The only intuitive problem with using that term is that the Nazis (and others) seemed to have almost defined it and made it their own. When discrimination based on race became a government program, rather than a private one, it seems to have taken on a virulence that made American slavery seem like...well, a lesser holocaust. It's truly impossible to measure the misery, humilation, and murder associated with America's two centuries (or more?) of slavery, but it's still a good bet that Russia and Germany dwarfed it all in just a few short decades.

In short, discrimination as government policy seems an awfully risky thing. 250 million people, not sent to work in fields, but just slaughtered outright, in a few decades. Legally.


Stossel must be right. It's an impossible dilemma. After all, we simply must utilize race in our investigations, and only the government can do the job of protecting America from this new threat....or, perhaps that's not quite right. Which leads to our answer.

The fact is that protecting America's homeland is NOT primarily a government function. Never was, and shouldn't be. The government plays a role, for certain. And in foreign lands, it is the government's role exclusively. But at home, the Constitution was completely unequivocal that defense rested primarily with the citizens. The two obvious examples of this were the Second Amendment, with its guarantee that citizens could not be disarmed, and the Constitution's explicit prohibition upon use of the military at home. While domestic "police forces" exist in the form of FBI, DEA, BATF, and so on, you will find not a single one of them authorized in the Constitution.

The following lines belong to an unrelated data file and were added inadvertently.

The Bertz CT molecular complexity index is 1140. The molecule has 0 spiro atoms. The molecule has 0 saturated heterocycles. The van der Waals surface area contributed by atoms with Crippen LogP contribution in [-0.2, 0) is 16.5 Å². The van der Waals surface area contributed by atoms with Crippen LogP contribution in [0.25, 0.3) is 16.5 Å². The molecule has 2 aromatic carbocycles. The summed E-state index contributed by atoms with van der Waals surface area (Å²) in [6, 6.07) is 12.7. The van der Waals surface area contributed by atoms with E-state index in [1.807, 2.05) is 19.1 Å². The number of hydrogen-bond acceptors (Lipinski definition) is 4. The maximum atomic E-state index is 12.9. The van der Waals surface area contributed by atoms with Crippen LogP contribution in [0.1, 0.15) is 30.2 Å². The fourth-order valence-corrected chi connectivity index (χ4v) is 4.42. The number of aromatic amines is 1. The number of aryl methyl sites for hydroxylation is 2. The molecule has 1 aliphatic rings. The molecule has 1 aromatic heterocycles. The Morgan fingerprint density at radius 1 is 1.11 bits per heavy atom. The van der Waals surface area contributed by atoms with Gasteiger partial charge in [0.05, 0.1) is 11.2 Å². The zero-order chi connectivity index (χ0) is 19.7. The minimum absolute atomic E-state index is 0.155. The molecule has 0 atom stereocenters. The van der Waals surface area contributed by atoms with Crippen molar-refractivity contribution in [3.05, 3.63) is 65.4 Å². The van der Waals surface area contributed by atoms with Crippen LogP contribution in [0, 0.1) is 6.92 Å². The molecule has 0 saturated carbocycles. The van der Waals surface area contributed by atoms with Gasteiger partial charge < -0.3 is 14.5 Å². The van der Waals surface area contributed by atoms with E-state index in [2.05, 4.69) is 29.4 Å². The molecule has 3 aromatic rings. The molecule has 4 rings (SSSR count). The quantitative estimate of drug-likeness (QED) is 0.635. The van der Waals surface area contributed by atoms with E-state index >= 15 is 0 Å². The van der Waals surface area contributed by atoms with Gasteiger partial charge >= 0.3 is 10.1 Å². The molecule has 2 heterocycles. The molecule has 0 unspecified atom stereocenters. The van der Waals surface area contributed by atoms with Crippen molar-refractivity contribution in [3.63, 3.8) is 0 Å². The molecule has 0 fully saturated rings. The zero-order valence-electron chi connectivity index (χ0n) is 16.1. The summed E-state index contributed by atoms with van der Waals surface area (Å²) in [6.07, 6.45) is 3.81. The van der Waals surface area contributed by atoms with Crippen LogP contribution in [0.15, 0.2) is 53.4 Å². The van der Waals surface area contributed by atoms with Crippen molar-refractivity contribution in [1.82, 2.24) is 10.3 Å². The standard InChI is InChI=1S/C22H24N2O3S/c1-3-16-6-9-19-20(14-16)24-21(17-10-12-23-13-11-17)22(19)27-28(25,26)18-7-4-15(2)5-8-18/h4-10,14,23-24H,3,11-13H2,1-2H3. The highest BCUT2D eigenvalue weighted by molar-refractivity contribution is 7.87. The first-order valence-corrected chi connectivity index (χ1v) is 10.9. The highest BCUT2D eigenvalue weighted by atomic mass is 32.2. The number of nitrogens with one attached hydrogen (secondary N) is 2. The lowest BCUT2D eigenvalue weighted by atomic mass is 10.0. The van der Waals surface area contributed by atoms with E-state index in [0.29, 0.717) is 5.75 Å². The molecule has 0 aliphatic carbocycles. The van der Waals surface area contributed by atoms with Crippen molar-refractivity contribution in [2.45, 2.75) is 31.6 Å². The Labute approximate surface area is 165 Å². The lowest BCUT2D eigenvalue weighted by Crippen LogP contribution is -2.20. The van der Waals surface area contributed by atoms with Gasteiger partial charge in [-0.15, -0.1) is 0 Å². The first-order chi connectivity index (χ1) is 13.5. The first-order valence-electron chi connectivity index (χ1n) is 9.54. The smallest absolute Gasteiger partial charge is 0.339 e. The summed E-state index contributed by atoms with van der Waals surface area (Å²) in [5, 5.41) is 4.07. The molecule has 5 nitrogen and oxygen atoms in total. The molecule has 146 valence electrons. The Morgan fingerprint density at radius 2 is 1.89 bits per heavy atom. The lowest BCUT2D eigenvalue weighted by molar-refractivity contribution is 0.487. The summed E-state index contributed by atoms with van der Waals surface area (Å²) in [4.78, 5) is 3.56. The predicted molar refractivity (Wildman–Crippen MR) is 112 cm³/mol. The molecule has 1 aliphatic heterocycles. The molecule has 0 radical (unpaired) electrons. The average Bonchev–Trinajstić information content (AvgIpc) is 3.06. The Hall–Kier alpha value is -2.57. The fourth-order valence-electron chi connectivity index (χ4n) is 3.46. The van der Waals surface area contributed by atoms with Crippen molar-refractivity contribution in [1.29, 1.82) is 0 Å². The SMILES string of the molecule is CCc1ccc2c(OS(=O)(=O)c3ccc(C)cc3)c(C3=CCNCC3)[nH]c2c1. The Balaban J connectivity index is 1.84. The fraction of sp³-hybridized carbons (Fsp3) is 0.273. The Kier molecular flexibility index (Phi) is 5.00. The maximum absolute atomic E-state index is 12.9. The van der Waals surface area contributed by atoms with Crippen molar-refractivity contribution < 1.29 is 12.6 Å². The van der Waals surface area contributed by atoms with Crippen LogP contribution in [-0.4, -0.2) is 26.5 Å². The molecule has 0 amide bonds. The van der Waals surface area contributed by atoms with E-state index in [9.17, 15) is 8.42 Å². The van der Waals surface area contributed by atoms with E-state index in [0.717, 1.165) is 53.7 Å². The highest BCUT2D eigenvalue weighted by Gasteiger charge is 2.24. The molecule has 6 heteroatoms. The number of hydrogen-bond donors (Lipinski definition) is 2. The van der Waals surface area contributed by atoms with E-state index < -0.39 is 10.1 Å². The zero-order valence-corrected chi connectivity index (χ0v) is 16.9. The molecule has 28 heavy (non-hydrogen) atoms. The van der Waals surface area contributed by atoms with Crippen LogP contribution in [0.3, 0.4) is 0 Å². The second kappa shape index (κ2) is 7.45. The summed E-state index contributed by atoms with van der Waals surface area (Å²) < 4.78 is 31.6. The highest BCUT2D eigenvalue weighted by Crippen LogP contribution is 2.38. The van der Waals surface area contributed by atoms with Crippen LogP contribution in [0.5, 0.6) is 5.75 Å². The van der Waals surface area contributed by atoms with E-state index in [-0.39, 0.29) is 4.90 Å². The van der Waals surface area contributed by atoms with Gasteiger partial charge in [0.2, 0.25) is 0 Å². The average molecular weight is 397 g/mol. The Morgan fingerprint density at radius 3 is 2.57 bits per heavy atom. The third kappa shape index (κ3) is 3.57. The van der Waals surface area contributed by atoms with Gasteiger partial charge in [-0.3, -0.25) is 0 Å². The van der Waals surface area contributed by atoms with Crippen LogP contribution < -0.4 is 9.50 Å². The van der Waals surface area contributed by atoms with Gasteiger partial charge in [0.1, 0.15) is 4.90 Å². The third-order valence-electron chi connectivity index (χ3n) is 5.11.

If we could return to that Constitutionally-proper framework, the problem that so perplexes John Stossel and his various interviewees becomes manageable and non-contradictory. Consider the airlines: there is no authorization anywhere in the law for a federal role in anything the airlines do. Like any heavy industry, they ought to be fully responsible for their multi-million dollar equipment, keeping it secure from theft, and taking complete responsibility for any use which harms others which they could have prevented. Had this been so, airline security would have been very different on 9/11/01.

The government's role in national security - limited as it ought to be at home - must indeed be barred from engaging in profiling. Search everyone who enters the Pentagon equally? Yes. Can the cop on the beat pull over someone who looks arab in time of war? Not even then. Overseas, however, even the government owes no duty to be non-discriminatory; that is a duty owed only to U.S. citizens. And private agents at home - from armed individuals to gigantic security agencies protecting airlines, oil wells, tunnels and bridges, and industry - need operate under no such constraints, and should properly take any measures deemed most efficient to protect their concerns. That may properly include profiling.